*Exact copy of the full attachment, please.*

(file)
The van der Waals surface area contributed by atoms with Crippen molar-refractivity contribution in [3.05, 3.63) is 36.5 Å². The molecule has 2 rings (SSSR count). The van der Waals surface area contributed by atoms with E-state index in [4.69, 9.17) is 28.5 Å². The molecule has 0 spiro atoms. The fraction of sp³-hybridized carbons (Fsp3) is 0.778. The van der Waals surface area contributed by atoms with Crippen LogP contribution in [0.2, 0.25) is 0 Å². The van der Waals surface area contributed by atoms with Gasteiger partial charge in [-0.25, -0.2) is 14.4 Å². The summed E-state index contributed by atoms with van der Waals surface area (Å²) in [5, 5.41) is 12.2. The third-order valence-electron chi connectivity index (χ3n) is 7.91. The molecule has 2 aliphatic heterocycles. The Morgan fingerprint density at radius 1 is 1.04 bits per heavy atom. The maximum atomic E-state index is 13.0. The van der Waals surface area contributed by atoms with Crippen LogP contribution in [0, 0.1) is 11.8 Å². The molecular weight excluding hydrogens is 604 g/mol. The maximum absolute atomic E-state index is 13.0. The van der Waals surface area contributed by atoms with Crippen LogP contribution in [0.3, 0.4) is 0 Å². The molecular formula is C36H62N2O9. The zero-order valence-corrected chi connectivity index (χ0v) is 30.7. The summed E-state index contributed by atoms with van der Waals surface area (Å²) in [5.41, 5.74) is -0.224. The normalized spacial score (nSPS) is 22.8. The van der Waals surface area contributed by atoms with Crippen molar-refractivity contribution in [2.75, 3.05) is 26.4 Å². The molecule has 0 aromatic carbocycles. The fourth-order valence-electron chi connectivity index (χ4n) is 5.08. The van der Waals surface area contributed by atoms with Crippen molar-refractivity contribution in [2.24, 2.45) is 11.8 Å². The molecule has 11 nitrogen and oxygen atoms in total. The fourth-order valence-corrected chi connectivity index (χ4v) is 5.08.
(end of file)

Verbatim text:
The van der Waals surface area contributed by atoms with Crippen molar-refractivity contribution in [3.05, 3.63) is 36.5 Å². The molecule has 2 rings (SSSR count). The van der Waals surface area contributed by atoms with E-state index in [4.69, 9.17) is 28.5 Å². The molecule has 0 spiro atoms. The fraction of sp³-hybridized carbons (Fsp3) is 0.778. The van der Waals surface area contributed by atoms with Crippen LogP contribution in [0.2, 0.25) is 0 Å². The van der Waals surface area contributed by atoms with Gasteiger partial charge in [-0.25, -0.2) is 14.4 Å². The summed E-state index contributed by atoms with van der Waals surface area (Å²) in [5, 5.41) is 12.2. The third-order valence-electron chi connectivity index (χ3n) is 7.91. The molecule has 2 aliphatic heterocycles. The Morgan fingerprint density at radius 1 is 1.04 bits per heavy atom. The maximum atomic E-state index is 13.0. The van der Waals surface area contributed by atoms with Crippen LogP contribution in [0, 0.1) is 11.8 Å². The molecular weight excluding hydrogens is 604 g/mol. The maximum absolute atomic E-state index is 13.0. The van der Waals surface area contributed by atoms with Crippen LogP contribution in [0.3, 0.4) is 0 Å². The molecular formula is C36H62N2O9. The zero-order valence-corrected chi connectivity index (χ0v) is 30.7. The summed E-state index contributed by atoms with van der Waals surface area (Å²) in [5.41, 5.74) is -0.224. The normalized spacial score (nSPS) is 22.8. The van der Waals surface area contributed by atoms with Crippen molar-refractivity contribution in [2.75, 3.05) is 26.4 Å². The molecule has 0 aromatic carbocycles. The fourth-order valence-electron chi connectivity index (χ4n) is 5.08. The van der Waals surface area contributed by atoms with Crippen molar-refractivity contribution in [2.24, 2.45) is 11.8 Å². The molecule has 11 nitrogen and oxygen atoms in total. The fourth-order valence-corrected chi connectivity index (χ4v) is 5.08.